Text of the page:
By Leika Kihara
TOKYO (Reuters) – Some Bank of Japan (BOJ) policymakers baulked at former chief Haruhiko Kuroda’s idea of deploying a “bazooka” massive stimulus a decade ago, unconvinced central banks had the power to jolt public perceptions, accounts of the meeting released on Monday showed.
The 2013 deliberation underscores a challenge central banks around the world still face – the difficulty of communicating policy intentions effectively and convincing the public of the impact its monetary measures had on the economy.
The BOJ releases the full account of its policy-setting meetings after a decade.
Hand-picked by then premier Shinzo Abe to pull Japan out of deflation, Kuroda shocked markets by deploying in April 2013 a massive asset-buying programme and pledging to fire up inflation to its 2% target in roughly two years.
The decision marked a turnaround from the approach of his predecessor Masaaki Shirakawa, who was suspicious of the idea that central banks could shake the public out of a deflationary mindset with radical stimulus measures.
“My belief is that we need to deploy unprecedented monetary easing steps … and communicate it in a simple way to overhaul market and public expectations,” Kuroda said at the policy meeting on April 3-4, 2013, according to a full excerpt of the deliberations released on Monday.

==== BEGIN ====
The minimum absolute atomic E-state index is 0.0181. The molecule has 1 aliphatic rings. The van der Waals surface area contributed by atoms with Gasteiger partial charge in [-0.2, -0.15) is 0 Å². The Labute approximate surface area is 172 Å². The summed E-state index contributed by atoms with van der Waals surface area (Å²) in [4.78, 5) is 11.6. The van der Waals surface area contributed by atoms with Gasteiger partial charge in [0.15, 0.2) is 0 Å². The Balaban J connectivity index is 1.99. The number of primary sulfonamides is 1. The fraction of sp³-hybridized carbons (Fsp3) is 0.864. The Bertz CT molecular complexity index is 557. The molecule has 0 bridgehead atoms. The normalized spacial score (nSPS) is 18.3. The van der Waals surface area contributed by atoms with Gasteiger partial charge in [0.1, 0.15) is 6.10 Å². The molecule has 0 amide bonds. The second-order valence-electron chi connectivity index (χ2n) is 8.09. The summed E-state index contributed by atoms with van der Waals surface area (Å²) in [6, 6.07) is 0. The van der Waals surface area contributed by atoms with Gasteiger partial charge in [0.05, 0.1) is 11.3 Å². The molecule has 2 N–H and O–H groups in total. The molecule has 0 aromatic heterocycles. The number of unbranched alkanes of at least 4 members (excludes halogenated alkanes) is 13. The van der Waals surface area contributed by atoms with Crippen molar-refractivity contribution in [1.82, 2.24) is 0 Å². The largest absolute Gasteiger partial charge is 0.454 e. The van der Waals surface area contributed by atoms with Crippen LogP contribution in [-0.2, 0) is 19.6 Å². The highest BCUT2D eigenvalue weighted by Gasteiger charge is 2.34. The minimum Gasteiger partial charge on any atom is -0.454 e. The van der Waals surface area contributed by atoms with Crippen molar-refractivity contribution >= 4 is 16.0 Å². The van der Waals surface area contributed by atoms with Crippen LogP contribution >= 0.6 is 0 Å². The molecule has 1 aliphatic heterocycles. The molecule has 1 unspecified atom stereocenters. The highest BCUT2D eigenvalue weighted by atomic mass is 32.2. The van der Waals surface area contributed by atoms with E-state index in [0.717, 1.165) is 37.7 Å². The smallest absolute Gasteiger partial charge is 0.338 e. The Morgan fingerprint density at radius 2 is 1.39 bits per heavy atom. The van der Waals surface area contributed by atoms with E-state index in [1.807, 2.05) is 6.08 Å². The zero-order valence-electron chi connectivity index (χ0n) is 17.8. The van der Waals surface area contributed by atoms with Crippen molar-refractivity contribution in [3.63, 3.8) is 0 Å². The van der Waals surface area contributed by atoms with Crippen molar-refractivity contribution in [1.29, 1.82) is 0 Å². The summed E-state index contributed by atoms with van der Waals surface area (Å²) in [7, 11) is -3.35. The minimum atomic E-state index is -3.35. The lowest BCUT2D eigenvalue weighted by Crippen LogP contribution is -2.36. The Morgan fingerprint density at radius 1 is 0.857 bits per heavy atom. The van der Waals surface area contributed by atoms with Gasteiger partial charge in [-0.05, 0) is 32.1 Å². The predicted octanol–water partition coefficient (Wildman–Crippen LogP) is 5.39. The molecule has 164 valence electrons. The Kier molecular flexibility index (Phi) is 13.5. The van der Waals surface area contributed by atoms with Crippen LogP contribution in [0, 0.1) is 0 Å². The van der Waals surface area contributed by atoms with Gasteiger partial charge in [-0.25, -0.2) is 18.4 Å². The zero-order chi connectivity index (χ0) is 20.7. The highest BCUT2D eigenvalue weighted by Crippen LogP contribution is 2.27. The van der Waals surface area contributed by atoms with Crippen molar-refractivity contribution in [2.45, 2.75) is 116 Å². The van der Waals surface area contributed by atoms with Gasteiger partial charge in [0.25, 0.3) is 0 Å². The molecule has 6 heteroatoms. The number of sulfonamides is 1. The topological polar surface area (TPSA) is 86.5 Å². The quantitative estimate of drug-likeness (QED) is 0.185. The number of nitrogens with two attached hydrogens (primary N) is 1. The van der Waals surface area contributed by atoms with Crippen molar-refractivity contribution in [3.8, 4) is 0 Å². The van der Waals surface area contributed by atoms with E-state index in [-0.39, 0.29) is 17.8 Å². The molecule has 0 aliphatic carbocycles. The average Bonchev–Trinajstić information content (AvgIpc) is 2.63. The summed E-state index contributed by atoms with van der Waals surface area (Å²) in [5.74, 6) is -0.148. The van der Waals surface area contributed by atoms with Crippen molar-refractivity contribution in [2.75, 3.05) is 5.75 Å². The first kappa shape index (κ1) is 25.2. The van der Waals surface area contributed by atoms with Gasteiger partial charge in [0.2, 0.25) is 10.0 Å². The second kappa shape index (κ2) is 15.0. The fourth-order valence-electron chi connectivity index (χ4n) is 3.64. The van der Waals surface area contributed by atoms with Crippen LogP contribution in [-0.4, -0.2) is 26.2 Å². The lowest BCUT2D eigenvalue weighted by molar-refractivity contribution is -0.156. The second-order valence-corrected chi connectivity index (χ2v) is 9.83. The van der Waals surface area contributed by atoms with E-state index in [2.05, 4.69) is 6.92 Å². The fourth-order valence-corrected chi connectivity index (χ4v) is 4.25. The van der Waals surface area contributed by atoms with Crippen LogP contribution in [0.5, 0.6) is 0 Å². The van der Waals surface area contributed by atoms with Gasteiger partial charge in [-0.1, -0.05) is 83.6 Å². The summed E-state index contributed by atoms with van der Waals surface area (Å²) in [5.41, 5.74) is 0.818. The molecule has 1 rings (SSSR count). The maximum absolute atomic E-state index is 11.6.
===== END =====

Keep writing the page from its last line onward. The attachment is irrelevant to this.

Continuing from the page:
Under intense criticism for doing too little, too late to end Japan’s economic stagnation, many in the nine-member board agreed to what one BOJ staff described as a “shock-and-awe” approach.
“We must shift away from a piecemeal approach,” then-deputy governor Hiroshi Nakaso said. “We need to radically overhaul market and public expectations with bold easing.”
Not all in the board, however, were fully convinced. Former economist Takahide Kiuchi was wary of setting a two-year timeframe for hitting the price target, citing “very high uncertainty” of the chance of success, the minutes showed.
Another board member, Takehiro Sato, also voiced doubt over the idea the BOJ could control inflation expectations by adjusting the pace of money printing, the minutes showed.
“It’s highly uncertain whether pumping money (in huge sums) could change public perceptions,” Sato said. “It’s worth trying and see if it works. But it’s something close to a gamble.”
Former banker Koji Ishida said he would propose reviewing the stimulus programme if no tangible results were seen one year into its launch, the minutes showed.
The stimulus, dubbed quantitative and qualitative easing (QQE), failed to fire up inflation to 2% and forced Kuroda to revert to a policy targeting interest rates in 2016.
Since then, the BOJ has capped long-term borrowing costs at about zero and has pledged to maintain ultra-low interest rates until its 2% inflation target is sustainably met and accompanied by wage growth.
After serving two, five-year terms, Kuroda stepped down from the top BOJ post in March.